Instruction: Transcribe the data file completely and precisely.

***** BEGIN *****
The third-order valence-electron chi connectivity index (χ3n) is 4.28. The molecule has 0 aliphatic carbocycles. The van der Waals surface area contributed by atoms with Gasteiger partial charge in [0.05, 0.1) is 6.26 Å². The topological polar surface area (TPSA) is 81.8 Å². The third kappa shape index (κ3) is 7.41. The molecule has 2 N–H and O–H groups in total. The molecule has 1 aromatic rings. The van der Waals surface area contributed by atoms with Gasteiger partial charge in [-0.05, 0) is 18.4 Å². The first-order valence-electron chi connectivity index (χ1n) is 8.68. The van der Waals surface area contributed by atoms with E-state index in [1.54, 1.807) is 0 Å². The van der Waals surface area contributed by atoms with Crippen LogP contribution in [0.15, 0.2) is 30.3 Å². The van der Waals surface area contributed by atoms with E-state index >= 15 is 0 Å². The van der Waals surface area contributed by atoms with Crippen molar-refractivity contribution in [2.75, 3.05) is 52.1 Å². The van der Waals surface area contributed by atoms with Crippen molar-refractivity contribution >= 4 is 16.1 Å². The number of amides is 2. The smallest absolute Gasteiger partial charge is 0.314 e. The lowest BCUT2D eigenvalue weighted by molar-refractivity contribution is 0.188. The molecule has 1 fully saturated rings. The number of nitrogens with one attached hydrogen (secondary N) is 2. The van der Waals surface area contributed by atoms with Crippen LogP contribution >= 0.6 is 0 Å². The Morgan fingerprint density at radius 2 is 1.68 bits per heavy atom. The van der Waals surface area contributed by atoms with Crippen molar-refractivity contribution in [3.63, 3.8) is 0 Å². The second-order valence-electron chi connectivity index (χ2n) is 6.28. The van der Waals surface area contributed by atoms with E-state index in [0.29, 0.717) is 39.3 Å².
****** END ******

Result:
The third-order valence-electron chi connectivity index (χ3n) is 4.28. The molecule has 0 aliphatic carbocycles. The van der Waals surface area contributed by atoms with Gasteiger partial charge in [0.05, 0.1) is 6.26 Å². The topological polar surface area (TPSA) is 81.8 Å². The third kappa shape index (κ3) is 7.41. The molecule has 2 N–H and O–H groups in total. The molecule has 1 aromatic rings. The van der Waals surface area contributed by atoms with Gasteiger partial charge in [-0.05, 0) is 18.4 Å². The first-order valence-electron chi connectivity index (χ1n) is 8.68. The van der Waals surface area contributed by atoms with E-state index in [1.54, 1.807) is 0 Å². The van der Waals surface area contributed by atoms with Crippen LogP contribution in [0.15, 0.2) is 30.3 Å². The van der Waals surface area contributed by atoms with E-state index >= 15 is 0 Å². The van der Waals surface area contributed by atoms with Crippen molar-refractivity contribution in [2.75, 3.05) is 52.1 Å². The van der Waals surface area contributed by atoms with Crippen molar-refractivity contribution >= 4 is 16.1 Å². The number of amides is 2. The smallest absolute Gasteiger partial charge is 0.314 e. The lowest BCUT2D eigenvalue weighted by molar-refractivity contribution is 0.188. The molecule has 1 fully saturated rings. The number of nitrogens with one attached hydrogen (secondary N) is 2. The van der Waals surface area contributed by atoms with Crippen LogP contribution >= 0.6 is 0 Å². The Morgan fingerprint density at radius 2 is 1.68 bits per heavy atom. The van der Waals surface area contributed by atoms with Crippen molar-refractivity contribution in [3.63, 3.8) is 0 Å². The second-order valence-electron chi connectivity index (χ2n) is 6.28. The van der Waals surface area contributed by atoms with E-state index in [0.29, 0.717) is 39.3 Å².